China’s credit growth recovered in August from a record low after the central bank cut rates and pushed banks to lend more, although still anaemic household borrowing and the return of shadow banking suggest that real demand for loans is still not strong.
Aggregate financing to the economy, which is a broad measure of new credit, was triple the record low in July, boosted by growth in new loans and lending through shadow banking, according to data released by the People’s Bank of China.
The return of shadow banking and the fact that the stock of outstanding credit again grew at a slower pace than M2, the broadest measure of money supply, suggest that some of the liquidity in the financial system isn’t making it to the real economy.
The diverging trends for money supply and outstanding credit indicate that the support from monetary easing to lending may weaken and adds to concerns about a so-called “liquidity trap.” The government and central bank have been trying to support the housing and construction industries with rate cuts, more bonds and other measures, but there’s no sign so far that those actions are sufficient to turn around the downward momentum of an economy battered by a property crisis or lockdowns and restrictions to contain Covid.
“Private sector demand for loans is falling, but so much liquidity has been pumped in that it is starting to leak out into a shadow finance sector which, until earlier this year, had been shrinking faster and faster,” Craig Botham, chief China economist at Pantheon Macroeconomics, wrote in a note. Corporate and government bond sales slowed, while mortgages were weak despite the rate cuts, he wrote.
Shadow banking jumped by almost 480bn yuan last month, the biggest increase since March 2017, as bankers’ acceptances and entrusted loans rose.
The government stepped up monetary easing measures recently to help the struggling economy as credit growth was sluggish, but companies and households have been reluctant to take on much more debt as the economy slows. Last month the PBoC unexpectedly cut policy interest rates, leading to a 15-basis point reduction in the five-year loan prime rate, a reference rate for mortgages.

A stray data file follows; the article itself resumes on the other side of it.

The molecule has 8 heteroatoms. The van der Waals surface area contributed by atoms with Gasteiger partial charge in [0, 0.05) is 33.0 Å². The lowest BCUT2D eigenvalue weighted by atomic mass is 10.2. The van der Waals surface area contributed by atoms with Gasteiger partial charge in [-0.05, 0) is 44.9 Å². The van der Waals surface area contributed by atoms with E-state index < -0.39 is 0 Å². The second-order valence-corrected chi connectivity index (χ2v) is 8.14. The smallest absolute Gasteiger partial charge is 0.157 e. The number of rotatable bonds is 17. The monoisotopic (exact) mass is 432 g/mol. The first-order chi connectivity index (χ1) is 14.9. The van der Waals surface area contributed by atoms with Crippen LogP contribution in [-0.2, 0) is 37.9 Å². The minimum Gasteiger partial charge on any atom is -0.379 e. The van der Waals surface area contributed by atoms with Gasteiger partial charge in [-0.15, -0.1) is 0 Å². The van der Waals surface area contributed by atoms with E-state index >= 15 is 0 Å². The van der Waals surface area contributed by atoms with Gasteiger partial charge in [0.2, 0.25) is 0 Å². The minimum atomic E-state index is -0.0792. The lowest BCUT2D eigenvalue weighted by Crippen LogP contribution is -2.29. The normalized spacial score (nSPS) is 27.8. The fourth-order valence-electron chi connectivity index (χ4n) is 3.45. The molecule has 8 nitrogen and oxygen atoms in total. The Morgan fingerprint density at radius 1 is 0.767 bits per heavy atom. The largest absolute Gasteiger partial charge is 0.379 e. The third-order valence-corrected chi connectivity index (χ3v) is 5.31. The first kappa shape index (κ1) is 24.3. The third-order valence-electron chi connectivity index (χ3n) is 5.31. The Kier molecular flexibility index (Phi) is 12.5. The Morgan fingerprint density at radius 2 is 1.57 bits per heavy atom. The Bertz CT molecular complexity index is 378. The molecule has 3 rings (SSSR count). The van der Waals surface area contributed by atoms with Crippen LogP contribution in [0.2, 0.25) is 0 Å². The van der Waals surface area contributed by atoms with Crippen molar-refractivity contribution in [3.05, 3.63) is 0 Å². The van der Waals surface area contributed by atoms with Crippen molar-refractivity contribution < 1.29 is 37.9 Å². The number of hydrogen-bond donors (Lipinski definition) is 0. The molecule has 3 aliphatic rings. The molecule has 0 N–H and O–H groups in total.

Beijing also recently rolled out a stimulus package with 1tn yuan in funding mostly for infrastructure projects, and policy banks were told to offer 200bn yuan in special loans to ensure stalled housing projects are delivered to buyers, according to Bloomberg reporting.
The central bank has made another push to increase lending recently, as officials met with representatives from several big state lenders and policy banks in late August and urged them to play “a leading role” in boosting loan growth. Deputy Governor Liu Guoqiang pledged earlier this week that the central bank will guide banks to expand medium to long-term loans and to use the drop in funding costs caused by lower deposit rates to cut lending costs too.
In August, new corporate medium and long-term loans, which reflect companies’ willingness to expand investment, more than doubled to 735bn yuan from 346bn yuan in July. Bill financing, a form of short-term corporate borrowing, nearly halved to 159bn yuan.
However, it’s unclear to what extent the improvement in the data shows better real demand, given that some state-owned banks have recently used unusual practices to inflate their loan volumes as they struggle to meet government demands to pump more credit into the economy.
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